Grazing stubbles and dry pasture

Page last updated: Friday, 15 February 2019 - 10:09am

Dry pastures in Western Australia provide good early feed after senescence but rapidly become unable to maintain stock. Stubbles are the major feed source for sheep during the summer-autumn period.

While there is often up to three tonnes of dry plant material per hectare available, sheep grazing stubbles eat only about 6% of it. With increased harvesting efficiency and better weed control, stubble paddocks now generally contain less grain and fewer weeds than in the past.

Grazing dry summer pastures

Feed budgeting in the dry period is inherently difficult due to the variability of the quality of dry feed and the value of the subsequent portion that the sheep choose to eat. The decline rate, pasture height differences between different pasture systems and the amount of grain available in stubbles also affect the amount of energy sheep can gain from grazing dry residues.

The dry residues of annual pastures like subclover, medic and serradella, along with weeds such as ryegrass and capeweed, usually have a digestibility of about 55% at the start of summer. This level can vary considerably and will decline over time, especially after hot weather and rainfall that damages the finer leaf fraction of the pasture. Most of the decline from above 70% to below 50% happens in three to six weeks, with hotter weather causing a quicker decline than cool weather.

Growing pasture has a digestibility of close to 80% which equates to 12MJ/kg of energy. By the time it is dry and stalks remain, it has a digestibility of less than 50% and an energy of 7MJ/kg.
Figure 1 Digestibility and energy decline of annual grasses and clovers

The amount of feed that can be eaten by a sheep on a daily basis is related to the digestibility of the feed (often called quality). The lower the digestibility, the lower the feed intake by the sheep. Dry feed with a digestibility below 55% – approximately 8 megajoules per kilogram (MJ/kg) – will, at best, only maintain liveweight regardless of the feed on offer level as the sheep can’t eat more than one kilogram on a daily basis.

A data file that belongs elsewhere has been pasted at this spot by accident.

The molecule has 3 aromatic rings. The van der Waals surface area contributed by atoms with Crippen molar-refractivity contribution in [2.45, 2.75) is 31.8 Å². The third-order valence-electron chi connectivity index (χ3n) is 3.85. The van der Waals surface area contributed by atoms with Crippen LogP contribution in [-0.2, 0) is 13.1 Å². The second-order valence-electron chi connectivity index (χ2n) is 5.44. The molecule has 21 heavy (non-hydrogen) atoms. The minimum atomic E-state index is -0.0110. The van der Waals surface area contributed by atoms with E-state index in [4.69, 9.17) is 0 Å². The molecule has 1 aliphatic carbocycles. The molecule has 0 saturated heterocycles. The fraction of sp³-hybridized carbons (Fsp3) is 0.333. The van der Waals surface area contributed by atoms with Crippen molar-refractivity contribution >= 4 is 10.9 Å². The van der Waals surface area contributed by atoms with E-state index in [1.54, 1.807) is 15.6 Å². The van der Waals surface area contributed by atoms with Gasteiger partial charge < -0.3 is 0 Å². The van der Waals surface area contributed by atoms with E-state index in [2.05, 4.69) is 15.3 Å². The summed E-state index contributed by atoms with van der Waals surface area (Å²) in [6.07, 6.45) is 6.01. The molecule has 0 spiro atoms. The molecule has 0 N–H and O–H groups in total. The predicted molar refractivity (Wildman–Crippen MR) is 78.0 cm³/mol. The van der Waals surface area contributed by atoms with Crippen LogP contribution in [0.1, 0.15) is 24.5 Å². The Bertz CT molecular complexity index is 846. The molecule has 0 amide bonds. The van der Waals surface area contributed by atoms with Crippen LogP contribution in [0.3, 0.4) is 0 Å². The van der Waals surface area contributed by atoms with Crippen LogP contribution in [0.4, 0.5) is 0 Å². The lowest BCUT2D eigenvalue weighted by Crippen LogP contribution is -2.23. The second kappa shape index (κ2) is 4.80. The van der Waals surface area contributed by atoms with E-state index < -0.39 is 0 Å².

Table 1 The metabolisable energy intake (MJ/day) from a dry annual pasture by a medium framed ewe. Note: Feed on offer measured in kilograms of dry matter per hectare (kg DM/ha)

Feed on offer (kg DM/ha)

45% digestibility

50% digestibility

55% digestibility

60% digestibility

65% digestibility

500

1.8

2.3

3.0

4.0

4.8

1000

2.7

3.5

4.5

5.8

7.1

1500

4.4

5.7

7.1

8.3

9.5

2000

5.8

7.3

9.0

10.4

12.0

For young sheep, a dry annual pasture with about 50% legume content can only provide growth rates of one to two kilograms per head, per month for one to two months. This is because it is only slightly above a maintenance ration.

It is recommended that sheep are regularly assessed for condition score over the season to ‘let the sheep do the talking’ on how much and what quality of feed is being eaten.

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Contact information

Danny Roberts
+61 (0)8 9892 8535